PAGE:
The crisis had a major impact on investors who had leveraged their activities with large amounts of debt—one of the chief means of accumulating financial profit in a low-interest rate regime.
According to the WSJ article: “The slump in mortgage bonds was so vast it crushed a group of investors that had borrowed from banks to juice their returns: real-estate investment funds.”
The Fed’s actions, have, at least temporarily, quelled the storm. But it has only done so by essentially becoming the backstop for all areas of the financial market—Treasury bonds, municipal debt, credit card and student loan debt, the repo market and corporate bonds, including those that have fallen from investment-grade to junk status.
And, as Powell made clear in his “60 Minutes” interview, the Fed plans to go even further if it considers that to be necessary.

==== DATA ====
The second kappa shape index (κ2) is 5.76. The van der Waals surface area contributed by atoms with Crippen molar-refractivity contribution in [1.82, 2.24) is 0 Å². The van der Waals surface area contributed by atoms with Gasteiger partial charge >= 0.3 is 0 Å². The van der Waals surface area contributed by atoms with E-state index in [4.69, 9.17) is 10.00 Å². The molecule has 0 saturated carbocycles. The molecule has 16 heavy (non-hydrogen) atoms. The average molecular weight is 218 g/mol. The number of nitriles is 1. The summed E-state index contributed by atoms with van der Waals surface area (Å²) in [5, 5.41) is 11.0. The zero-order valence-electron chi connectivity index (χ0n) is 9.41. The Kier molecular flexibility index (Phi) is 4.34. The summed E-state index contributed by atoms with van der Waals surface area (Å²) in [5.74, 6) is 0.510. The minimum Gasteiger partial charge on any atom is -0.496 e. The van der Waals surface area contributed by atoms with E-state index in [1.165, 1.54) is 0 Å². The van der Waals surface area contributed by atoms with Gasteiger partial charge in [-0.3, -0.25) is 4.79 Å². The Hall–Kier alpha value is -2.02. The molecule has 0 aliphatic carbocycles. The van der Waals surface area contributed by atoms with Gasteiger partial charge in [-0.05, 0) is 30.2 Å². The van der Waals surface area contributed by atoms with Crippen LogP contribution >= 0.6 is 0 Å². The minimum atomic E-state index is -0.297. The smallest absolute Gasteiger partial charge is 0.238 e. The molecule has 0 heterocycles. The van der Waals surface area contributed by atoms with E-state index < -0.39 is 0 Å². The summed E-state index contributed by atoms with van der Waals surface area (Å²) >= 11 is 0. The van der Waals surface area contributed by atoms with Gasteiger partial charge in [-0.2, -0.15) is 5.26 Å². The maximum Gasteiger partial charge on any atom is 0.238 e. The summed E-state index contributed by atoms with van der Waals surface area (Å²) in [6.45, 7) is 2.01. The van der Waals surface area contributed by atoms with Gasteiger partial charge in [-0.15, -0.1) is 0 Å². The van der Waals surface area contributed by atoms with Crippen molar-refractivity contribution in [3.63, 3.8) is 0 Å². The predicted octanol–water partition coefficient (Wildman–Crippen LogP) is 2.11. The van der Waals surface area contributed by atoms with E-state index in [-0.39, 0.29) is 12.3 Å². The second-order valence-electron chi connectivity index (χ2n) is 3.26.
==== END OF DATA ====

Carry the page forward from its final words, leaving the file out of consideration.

“Well, there’s a lot more we can do,” he said. “I will say that we’re not out of ammunition by a long shot. No, there’s really no limit to what we can do with these lending programs that we have. So there’s a lot more we can do to support the economy, and we’re committed to doing everything we can as long as we need to.”
The claim the Fed is supporting the “economy” is a fiction. It functions not for the economy of millions of working people, but as the agency of Wall Street, ready to pull out all stops so that the siphoning of wealth to the financial oligarchy, which it has already promoted, can continue.
An indication of what “more” could involve is provided in the minutes of the Fed’s April 28–29 meeting.
There was a discussion on whether the Fed should organise its purchases of Treasury securities to cap the yield on short and medium-term bonds. This is a policy employed by the Bank of Japan that has also recently been adopted by the Reserve Bank of Australia.